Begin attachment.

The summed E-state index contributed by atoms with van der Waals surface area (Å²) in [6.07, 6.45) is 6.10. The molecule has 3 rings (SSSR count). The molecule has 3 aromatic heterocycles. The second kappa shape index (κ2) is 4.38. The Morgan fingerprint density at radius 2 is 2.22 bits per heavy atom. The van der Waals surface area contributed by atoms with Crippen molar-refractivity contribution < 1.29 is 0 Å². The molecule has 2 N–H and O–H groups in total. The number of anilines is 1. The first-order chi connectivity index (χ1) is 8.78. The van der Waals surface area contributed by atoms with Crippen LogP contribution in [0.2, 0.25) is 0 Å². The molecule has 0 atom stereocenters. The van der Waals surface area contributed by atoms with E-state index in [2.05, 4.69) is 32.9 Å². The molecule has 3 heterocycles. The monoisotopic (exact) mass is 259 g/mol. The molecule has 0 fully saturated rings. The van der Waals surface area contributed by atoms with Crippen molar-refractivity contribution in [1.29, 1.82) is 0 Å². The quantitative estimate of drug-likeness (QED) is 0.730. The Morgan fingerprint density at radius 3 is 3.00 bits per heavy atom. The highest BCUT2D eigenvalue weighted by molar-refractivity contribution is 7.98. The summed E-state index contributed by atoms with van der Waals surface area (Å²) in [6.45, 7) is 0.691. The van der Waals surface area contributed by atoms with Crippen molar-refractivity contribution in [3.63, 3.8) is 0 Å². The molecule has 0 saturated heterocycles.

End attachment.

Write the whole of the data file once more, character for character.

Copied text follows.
The summed E-state index contributed by atoms with van der Waals surface area (Å²) in [6.07, 6.45) is 6.10. The molecule has 3 rings (SSSR count). The molecule has 3 aromatic heterocycles. The second kappa shape index (κ2) is 4.38. The Morgan fingerprint density at radius 2 is 2.22 bits per heavy atom. The van der Waals surface area contributed by atoms with Crippen molar-refractivity contribution < 1.29 is 0 Å². The molecule has 2 N–H and O–H groups in total. The number of anilines is 1. The first-order chi connectivity index (χ1) is 8.78. The van der Waals surface area contributed by atoms with Crippen LogP contribution in [0.2, 0.25) is 0 Å². The molecule has 0 atom stereocenters. The van der Waals surface area contributed by atoms with E-state index in [2.05, 4.69) is 32.9 Å². The molecule has 3 heterocycles. The monoisotopic (exact) mass is 259 g/mol. The molecule has 0 fully saturated rings. The van der Waals surface area contributed by atoms with Crippen molar-refractivity contribution in [1.29, 1.82) is 0 Å². The quantitative estimate of drug-likeness (QED) is 0.730. The Morgan fingerprint density at radius 3 is 3.00 bits per heavy atom. The highest BCUT2D eigenvalue weighted by molar-refractivity contribution is 7.98. The summed E-state index contributed by atoms with van der Waals surface area (Å²) in [6.45, 7) is 0.691. The van der Waals surface area contributed by atoms with Crippen molar-refractivity contribution in [3.63, 3.8) is 0 Å². The molecule has 0 saturated heterocycles.